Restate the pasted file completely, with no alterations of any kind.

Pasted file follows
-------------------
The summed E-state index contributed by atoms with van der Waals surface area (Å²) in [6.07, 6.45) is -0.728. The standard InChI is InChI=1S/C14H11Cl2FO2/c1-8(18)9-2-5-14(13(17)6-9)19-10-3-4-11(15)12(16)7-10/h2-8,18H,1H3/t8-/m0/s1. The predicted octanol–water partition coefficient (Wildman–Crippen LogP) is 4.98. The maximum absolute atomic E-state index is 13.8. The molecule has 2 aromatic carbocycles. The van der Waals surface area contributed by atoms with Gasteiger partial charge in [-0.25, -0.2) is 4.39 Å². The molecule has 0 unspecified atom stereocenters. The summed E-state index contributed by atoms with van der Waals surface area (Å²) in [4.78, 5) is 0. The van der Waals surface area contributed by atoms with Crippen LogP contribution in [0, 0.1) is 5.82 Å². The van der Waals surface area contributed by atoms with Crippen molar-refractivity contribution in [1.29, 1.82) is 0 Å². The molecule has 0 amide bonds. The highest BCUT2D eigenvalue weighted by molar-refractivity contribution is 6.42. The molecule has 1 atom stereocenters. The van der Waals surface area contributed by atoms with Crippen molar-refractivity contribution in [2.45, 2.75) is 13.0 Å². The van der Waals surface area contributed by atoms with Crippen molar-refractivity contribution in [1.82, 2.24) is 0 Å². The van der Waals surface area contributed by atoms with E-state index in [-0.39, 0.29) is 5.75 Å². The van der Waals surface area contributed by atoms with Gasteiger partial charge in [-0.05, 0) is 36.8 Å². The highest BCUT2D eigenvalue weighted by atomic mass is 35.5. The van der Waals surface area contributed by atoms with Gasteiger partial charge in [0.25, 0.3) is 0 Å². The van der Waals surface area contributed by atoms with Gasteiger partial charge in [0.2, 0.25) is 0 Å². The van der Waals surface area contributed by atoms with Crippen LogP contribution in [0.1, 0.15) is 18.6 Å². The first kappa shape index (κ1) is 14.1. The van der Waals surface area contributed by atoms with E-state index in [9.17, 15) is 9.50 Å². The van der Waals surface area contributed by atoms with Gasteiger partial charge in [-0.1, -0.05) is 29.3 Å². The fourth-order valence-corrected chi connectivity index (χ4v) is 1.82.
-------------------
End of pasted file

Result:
The summed E-state index contributed by atoms with van der Waals surface area (Å²) in [6.07, 6.45) is -0.728. The standard InChI is InChI=1S/C14H11Cl2FO2/c1-8(18)9-2-5-14(13(17)6-9)19-10-3-4-11(15)12(16)7-10/h2-8,18H,1H3/t8-/m0/s1. The predicted octanol–water partition coefficient (Wildman–Crippen LogP) is 4.98. The maximum absolute atomic E-state index is 13.8. The molecule has 2 aromatic carbocycles. The van der Waals surface area contributed by atoms with Gasteiger partial charge in [-0.25, -0.2) is 4.39 Å². The molecule has 0 unspecified atom stereocenters. The summed E-state index contributed by atoms with van der Waals surface area (Å²) in [4.78, 5) is 0. The van der Waals surface area contributed by atoms with Crippen LogP contribution in [0, 0.1) is 5.82 Å². The van der Waals surface area contributed by atoms with Crippen molar-refractivity contribution in [1.29, 1.82) is 0 Å². The molecule has 0 amide bonds. The highest BCUT2D eigenvalue weighted by molar-refractivity contribution is 6.42. The molecule has 1 atom stereocenters. The van der Waals surface area contributed by atoms with Crippen molar-refractivity contribution in [2.45, 2.75) is 13.0 Å². The van der Waals surface area contributed by atoms with Crippen molar-refractivity contribution in [1.82, 2.24) is 0 Å². The van der Waals surface area contributed by atoms with E-state index in [-0.39, 0.29) is 5.75 Å². The van der Waals surface area contributed by atoms with Gasteiger partial charge in [-0.05, 0) is 36.8 Å². The highest BCUT2D eigenvalue weighted by atomic mass is 35.5. The van der Waals surface area contributed by atoms with Gasteiger partial charge in [0.25, 0.3) is 0 Å². The van der Waals surface area contributed by atoms with Gasteiger partial charge in [0.2, 0.25) is 0 Å². The van der Waals surface area contributed by atoms with Crippen LogP contribution in [0.1, 0.15) is 18.6 Å². The first kappa shape index (κ1) is 14.1. The van der Waals surface area contributed by atoms with E-state index in [9.17, 15) is 9.50 Å². The van der Waals surface area contributed by atoms with Gasteiger partial charge in [-0.1, -0.05) is 29.3 Å². The fourth-order valence-corrected chi connectivity index (χ4v) is 1.82.